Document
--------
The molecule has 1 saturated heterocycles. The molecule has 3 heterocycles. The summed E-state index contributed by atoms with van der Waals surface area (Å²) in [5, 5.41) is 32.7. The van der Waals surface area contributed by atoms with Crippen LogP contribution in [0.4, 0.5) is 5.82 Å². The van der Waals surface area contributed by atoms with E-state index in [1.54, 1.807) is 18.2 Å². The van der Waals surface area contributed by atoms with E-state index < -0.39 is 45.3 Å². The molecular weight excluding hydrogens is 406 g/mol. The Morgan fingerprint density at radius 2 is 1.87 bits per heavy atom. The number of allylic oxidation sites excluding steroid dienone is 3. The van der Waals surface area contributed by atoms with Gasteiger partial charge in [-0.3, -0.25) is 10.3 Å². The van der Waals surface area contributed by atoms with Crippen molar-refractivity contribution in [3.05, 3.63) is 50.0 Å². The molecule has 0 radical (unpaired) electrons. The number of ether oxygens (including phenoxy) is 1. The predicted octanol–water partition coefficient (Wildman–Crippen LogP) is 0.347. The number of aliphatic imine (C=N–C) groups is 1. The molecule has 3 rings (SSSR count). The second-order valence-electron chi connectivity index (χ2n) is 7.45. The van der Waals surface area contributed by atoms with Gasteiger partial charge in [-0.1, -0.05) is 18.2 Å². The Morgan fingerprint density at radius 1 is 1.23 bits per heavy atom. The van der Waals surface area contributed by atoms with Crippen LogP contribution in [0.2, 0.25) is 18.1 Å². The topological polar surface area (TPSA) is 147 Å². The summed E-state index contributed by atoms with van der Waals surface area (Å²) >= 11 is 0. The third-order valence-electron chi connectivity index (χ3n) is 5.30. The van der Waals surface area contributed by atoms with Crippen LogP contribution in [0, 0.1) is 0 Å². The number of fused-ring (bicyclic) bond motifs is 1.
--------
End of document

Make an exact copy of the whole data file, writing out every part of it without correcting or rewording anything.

The molecule has 1 saturated heterocycles. The molecule has 3 heterocycles. The summed E-state index contributed by atoms with van der Waals surface area (Å²) in [5, 5.41) is 32.7. The van der Waals surface area contributed by atoms with Crippen LogP contribution in [0.4, 0.5) is 5.82 Å². The van der Waals surface area contributed by atoms with E-state index in [1.54, 1.807) is 18.2 Å². The van der Waals surface area contributed by atoms with E-state index < -0.39 is 45.3 Å². The molecular weight excluding hydrogens is 406 g/mol. The Morgan fingerprint density at radius 2 is 1.87 bits per heavy atom. The number of allylic oxidation sites excluding steroid dienone is 3. The van der Waals surface area contributed by atoms with Gasteiger partial charge in [-0.3, -0.25) is 10.3 Å². The van der Waals surface area contributed by atoms with Crippen molar-refractivity contribution in [3.05, 3.63) is 50.0 Å². The molecule has 0 radical (unpaired) electrons. The number of ether oxygens (including phenoxy) is 1. The predicted octanol–water partition coefficient (Wildman–Crippen LogP) is 0.347. The number of aliphatic imine (C=N–C) groups is 1. The molecule has 3 rings (SSSR count). The second-order valence-electron chi connectivity index (χ2n) is 7.45. The van der Waals surface area contributed by atoms with Gasteiger partial charge in [-0.1, -0.05) is 18.2 Å². The Morgan fingerprint density at radius 1 is 1.23 bits per heavy atom. The van der Waals surface area contributed by atoms with Crippen LogP contribution in [0.2, 0.25) is 18.1 Å². The topological polar surface area (TPSA) is 147 Å². The summed E-state index contributed by atoms with van der Waals surface area (Å²) >= 11 is 0. The third-order valence-electron chi connectivity index (χ3n) is 5.30. The van der Waals surface area contributed by atoms with Crippen LogP contribution in [0, 0.1) is 0 Å². The number of fused-ring (bicyclic) bond motifs is 1.